My name is Matthew Morrissey (They, Them, Theirs). I am a senior at Salem State University and will be graduating with my bachelor of science degree in sociology in May 2022. I am a first-generation college student from Fitchburg, Massachusetts. After obtaining my bachelor's from Salem State, I plan to start a master’s program in education, with a concentration in higher education student affairs administration. When I am not studying or working at the front desks of Viking Hall, I am most often found watching documentaries in my dorm room with my one-year-old cat, Cilantro. Through my education at Salem, I gained a passion for advocating for LGBTQ students' rights at the college and university levels.
What are some of your proudest accomplishments?
During my time at Salem State, I was involved in many organizations, including: the Resident Student Council (as the national communications coordinator), Student Government Association (as a senior senator); The Alliance (as a general representative and vice president); and Residence Life (as a desk coordinator).
My proudest achievement at Salem State would be that during my senior year. I did work with PHENOM (Public Higher Education Network of Massachusetts), which centered around educating the administration on queer advocacy. With this [network], I advocated for queer students on campus to be able to access the campus community safely and adequately. I also worked with the Student Government Association, Residence Life, and other campus organizations to restructure some policies on campus, including the Chosen Name Policy and the Gender Inclusive Housing Policy.
Why did you select sociology as your major?
When I was changing my major in my sophomore year, I was stuck between [another discipline] or sociology. I chose sociology because it gave me the opportunity and knowledge to recognize how some institutions affect different groups of people. In the sociology program at Salem State, I was able to learn about many aspects of sociology--from sexuality to race to food and even deviance. The sociology major at Salem State gave me the unique opportunity to analyze groups at the macro and micro levels, which I would not have been able to do in another major. I also enjoyed being able to learn and hone my interests in sociology, while being able to learn about other areas in sociology.
How is sociology relevant in your day-to-day life?
Sociology is practically everywhere in my life, as it is an integral part of life. My education in sociology has made it so I am more aware of some of the factors that may influence a person to think or act a certain way. Having an education in sociology also has allowed me to be more aware of how the institutions in our government and society influence the lives of the people that live within that society. Sociology has allowed me to be able to look at the fundamental issues of society on a deeper level.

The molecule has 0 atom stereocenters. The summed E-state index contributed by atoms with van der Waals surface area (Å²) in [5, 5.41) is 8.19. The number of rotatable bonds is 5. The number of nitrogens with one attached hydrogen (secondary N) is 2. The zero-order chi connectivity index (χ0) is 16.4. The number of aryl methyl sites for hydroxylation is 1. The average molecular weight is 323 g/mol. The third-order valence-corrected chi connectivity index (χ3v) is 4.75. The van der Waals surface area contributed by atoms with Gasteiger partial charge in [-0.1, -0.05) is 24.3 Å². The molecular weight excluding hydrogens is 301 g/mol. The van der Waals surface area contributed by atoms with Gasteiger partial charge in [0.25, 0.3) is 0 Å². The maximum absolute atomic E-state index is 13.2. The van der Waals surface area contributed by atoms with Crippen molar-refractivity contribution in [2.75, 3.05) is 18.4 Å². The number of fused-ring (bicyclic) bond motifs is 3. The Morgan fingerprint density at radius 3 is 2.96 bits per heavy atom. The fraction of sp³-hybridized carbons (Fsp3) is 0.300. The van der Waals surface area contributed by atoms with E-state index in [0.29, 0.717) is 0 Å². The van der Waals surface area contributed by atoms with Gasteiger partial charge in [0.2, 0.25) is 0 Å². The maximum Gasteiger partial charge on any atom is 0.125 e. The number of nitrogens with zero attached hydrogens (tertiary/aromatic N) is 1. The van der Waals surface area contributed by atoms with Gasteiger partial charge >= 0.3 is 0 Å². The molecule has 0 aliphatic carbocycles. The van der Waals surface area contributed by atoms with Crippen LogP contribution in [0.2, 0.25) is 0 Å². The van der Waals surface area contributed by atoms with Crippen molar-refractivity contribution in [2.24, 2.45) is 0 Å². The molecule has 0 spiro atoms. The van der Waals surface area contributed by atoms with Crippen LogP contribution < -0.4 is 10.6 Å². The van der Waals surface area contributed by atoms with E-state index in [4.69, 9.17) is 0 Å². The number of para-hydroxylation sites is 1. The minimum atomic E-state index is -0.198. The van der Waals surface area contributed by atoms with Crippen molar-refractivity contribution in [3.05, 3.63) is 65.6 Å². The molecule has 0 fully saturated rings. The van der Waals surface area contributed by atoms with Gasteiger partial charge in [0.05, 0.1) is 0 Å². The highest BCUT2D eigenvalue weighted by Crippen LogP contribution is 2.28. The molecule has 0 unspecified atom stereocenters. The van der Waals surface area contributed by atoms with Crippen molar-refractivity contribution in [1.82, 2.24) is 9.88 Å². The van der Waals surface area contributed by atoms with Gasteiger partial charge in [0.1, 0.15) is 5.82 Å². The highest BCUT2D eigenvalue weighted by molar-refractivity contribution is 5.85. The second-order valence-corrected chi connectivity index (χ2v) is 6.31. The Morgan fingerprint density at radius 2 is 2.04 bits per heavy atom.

What are your long-term career plans, and how will sociology be relevant in your career?
I am attending the University at Buffalo starting next year for a master's degree in higher education (student affairs administration concentration). After obtaining my master's degree, I hope to work in some capacity at a university to help low-income LGBTQ students navigate higher education. I hope to eventually work my way up to administration in some capacity, whether that be as a dean of students or in another role. What is important to me, however, is that wherever I am, I want to have direct interactions with students. I want to be able to listen to how I can make their education experience better and more equitable.
What advice would you give to a student thinking about majoring in sociology?
I would say that if a student is thinking about majoring in sociology to reach out to faculty members in the department and to the department chair. When I was thinking about changing my major, I had a meeting with the department chairperson. In our discussion, we talked about what I was seeking through a major and she helped me understand how sociology would be beneficial to me. I would also tell someone who is thinking about majoring in sociology to look at the current course offerings for sociology students so they may be able to see how many different areas of sociology there are.
What's your favorite thing about the Salem State Sociology Department?
My favorite thing about Salem State’s sociology department is how close-knit and attentive the faculty members are to students. Throughout my four years at Salem State, I have always been able to count on having any of the sociology faculty members respond to any questions I may have about my major and other happenings at the university.